Milwaukee protocol

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The Milwaukee protocol, sometimes referred to as the Wisconsin protocol,[1][2] was an experimental course of treatment of an infection of rabies in a human being. The treatment involves putting the patient into a chemically induced coma and administering antiviral drugs. As of 2016 the protocol is considered a failure.[3]

It was developed and named by Rodney Willoughby, Jr., following its use in the treatment of Jeanna Giese.[4] Giese, a teenager from Wisconsin, became the first patient known to have survived rabies without receiving the rabies vaccine.[5] It is unclear precisely why Giese survived,[6] but her case led to sustained and heavy advocacy for the Milwaukee protocol and it was used as an attempted treatment for rabies infection in a number of cases, but never with success.[6]

Subsequent medical research has determined that the Milwaukee protocol is not an effective treatment for rabies infection and its use is not recommended.[6][3]


  1. ^ Michael Smith. "Rabies Rescue Protocol Fails in New Cases". MedPage Today, April 20, 2007. Accessed January 15, 2012.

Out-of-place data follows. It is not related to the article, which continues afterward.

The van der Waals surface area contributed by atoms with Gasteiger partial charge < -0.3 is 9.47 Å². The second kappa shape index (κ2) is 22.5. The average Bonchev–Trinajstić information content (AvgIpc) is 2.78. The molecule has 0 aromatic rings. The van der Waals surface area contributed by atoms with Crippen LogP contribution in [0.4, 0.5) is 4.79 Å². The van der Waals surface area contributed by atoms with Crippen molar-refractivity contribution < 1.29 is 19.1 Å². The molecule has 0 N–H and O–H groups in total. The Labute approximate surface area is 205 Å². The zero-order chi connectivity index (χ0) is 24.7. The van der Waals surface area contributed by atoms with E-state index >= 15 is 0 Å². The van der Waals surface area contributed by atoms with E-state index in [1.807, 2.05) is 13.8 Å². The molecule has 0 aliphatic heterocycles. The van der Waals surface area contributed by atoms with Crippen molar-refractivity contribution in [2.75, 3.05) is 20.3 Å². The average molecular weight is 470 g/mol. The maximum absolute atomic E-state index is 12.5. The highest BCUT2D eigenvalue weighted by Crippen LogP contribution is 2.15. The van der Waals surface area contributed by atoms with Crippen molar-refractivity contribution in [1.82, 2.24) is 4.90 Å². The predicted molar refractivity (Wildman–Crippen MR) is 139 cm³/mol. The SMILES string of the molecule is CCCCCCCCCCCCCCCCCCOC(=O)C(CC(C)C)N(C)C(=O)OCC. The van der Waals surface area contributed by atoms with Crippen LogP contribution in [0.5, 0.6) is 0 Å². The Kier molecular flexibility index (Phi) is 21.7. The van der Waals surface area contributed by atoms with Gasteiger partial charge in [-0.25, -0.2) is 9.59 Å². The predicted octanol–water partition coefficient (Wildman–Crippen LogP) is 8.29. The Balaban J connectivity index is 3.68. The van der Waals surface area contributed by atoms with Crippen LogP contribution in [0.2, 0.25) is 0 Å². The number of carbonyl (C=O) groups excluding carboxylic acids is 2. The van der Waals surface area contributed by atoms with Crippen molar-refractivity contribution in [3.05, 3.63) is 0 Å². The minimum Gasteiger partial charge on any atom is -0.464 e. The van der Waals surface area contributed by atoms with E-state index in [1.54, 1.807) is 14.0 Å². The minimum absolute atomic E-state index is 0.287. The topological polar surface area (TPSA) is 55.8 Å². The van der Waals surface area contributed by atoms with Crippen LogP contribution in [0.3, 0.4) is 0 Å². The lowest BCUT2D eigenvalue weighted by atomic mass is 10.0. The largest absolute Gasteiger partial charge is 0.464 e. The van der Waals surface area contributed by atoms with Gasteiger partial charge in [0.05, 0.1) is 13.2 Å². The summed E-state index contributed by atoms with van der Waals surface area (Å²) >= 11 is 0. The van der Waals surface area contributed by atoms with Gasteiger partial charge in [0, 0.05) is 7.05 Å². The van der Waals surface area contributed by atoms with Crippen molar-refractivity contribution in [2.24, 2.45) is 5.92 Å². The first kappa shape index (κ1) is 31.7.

2. ^ "Human Rabies --- Indiana and California, 2006" Accessed 15 January 2012
  3. ^ a b Zeiler FA, Jackson AC (2016). "Critical Appraisal of the Milwaukee Protocol for Rabies: This Failed Approach Should Be Abandoned". Can J Neurol Sci (Review). 43 (1): 44–51. doi:10.1017/cjn.2015.331. PMID 26639059. 
  4. ^ Rodney E. Willoughby, Jr., online "A Cure for Rabies?" Scientific American, V. 256, No. 4, April 2007, p. 95
  5. ^ Jordan Lite (2008-10-08). "Medical Mystery: Only One Person Has Survived Rabies without Vaccine--But How?". Scientific American. Retrieved 2008-10-16. 
  6. ^ a b c Jackson AC (2016). "Human Rabies: a 2016 Update". Curr Infect Dis Rep (Review). 18 (11): 38. doi:10.1007/s11908-016-0540-y. PMID 27730539. 

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